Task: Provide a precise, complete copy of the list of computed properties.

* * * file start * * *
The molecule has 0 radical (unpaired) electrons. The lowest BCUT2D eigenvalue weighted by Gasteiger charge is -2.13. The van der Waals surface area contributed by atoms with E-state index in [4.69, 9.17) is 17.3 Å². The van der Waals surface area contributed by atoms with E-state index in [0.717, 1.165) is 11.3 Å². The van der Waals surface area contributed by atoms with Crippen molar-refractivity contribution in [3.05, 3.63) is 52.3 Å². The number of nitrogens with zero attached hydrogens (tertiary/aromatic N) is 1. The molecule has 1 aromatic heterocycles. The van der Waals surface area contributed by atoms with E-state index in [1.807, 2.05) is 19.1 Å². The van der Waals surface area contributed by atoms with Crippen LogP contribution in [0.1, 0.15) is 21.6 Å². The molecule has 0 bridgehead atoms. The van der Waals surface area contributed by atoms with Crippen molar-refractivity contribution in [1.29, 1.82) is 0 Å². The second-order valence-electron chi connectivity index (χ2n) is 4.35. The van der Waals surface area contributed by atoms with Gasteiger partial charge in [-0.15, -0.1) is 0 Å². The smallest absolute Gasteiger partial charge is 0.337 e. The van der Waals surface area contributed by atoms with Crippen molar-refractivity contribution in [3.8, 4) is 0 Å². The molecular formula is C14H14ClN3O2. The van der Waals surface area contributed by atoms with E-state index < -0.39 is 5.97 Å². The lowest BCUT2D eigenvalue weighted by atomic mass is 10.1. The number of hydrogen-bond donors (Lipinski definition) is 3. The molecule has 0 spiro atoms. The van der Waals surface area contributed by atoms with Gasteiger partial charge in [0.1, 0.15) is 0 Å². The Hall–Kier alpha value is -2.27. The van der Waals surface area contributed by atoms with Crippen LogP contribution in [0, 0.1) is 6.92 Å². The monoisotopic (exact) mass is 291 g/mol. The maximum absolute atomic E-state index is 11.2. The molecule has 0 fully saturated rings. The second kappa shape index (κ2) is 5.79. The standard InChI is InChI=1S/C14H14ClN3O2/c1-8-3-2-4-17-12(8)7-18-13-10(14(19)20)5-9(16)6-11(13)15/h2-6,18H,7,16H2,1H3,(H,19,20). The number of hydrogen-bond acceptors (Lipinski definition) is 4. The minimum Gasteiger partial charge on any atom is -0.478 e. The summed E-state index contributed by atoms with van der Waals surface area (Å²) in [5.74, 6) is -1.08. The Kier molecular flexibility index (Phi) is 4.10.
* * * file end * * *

The molecule has 0 radical (unpaired) electrons. The lowest BCUT2D eigenvalue weighted by Gasteiger charge is -2.13. The van der Waals surface area contributed by atoms with E-state index in [4.69, 9.17) is 17.3 Å². The van der Waals surface area contributed by atoms with E-state index in [0.717, 1.165) is 11.3 Å². The van der Waals surface area contributed by atoms with Crippen molar-refractivity contribution in [3.05, 3.63) is 52.3 Å². The number of nitrogens with zero attached hydrogens (tertiary/aromatic N) is 1. The molecule has 1 aromatic heterocycles. The van der Waals surface area contributed by atoms with E-state index in [1.807, 2.05) is 19.1 Å². The van der Waals surface area contributed by atoms with Crippen LogP contribution in [0.1, 0.15) is 21.6 Å². The molecule has 0 bridgehead atoms. The van der Waals surface area contributed by atoms with Crippen molar-refractivity contribution in [1.29, 1.82) is 0 Å². The second-order valence-electron chi connectivity index (χ2n) is 4.35. The van der Waals surface area contributed by atoms with Gasteiger partial charge in [-0.15, -0.1) is 0 Å². The smallest absolute Gasteiger partial charge is 0.337 e. The van der Waals surface area contributed by atoms with Crippen molar-refractivity contribution in [3.8, 4) is 0 Å². The molecular formula is C14H14ClN3O2. The van der Waals surface area contributed by atoms with E-state index < -0.39 is 5.97 Å². The lowest BCUT2D eigenvalue weighted by atomic mass is 10.1. The number of hydrogen-bond donors (Lipinski definition) is 3. The molecule has 0 spiro atoms. The van der Waals surface area contributed by atoms with Gasteiger partial charge in [0.1, 0.15) is 0 Å². The Hall–Kier alpha value is -2.27. The van der Waals surface area contributed by atoms with Crippen LogP contribution in [0, 0.1) is 6.92 Å². The monoisotopic (exact) mass is 291 g/mol. The maximum absolute atomic E-state index is 11.2. The molecule has 0 fully saturated rings. The second kappa shape index (κ2) is 5.79. The standard InChI is InChI=1S/C14H14ClN3O2/c1-8-3-2-4-17-12(8)7-18-13-10(14(19)20)5-9(16)6-11(13)15/h2-6,18H,7,16H2,1H3,(H,19,20). The number of hydrogen-bond acceptors (Lipinski definition) is 4. The minimum Gasteiger partial charge on any atom is -0.478 e. The summed E-state index contributed by atoms with van der Waals surface area (Å²) in [5.74, 6) is -1.08. The Kier molecular flexibility index (Phi) is 4.10.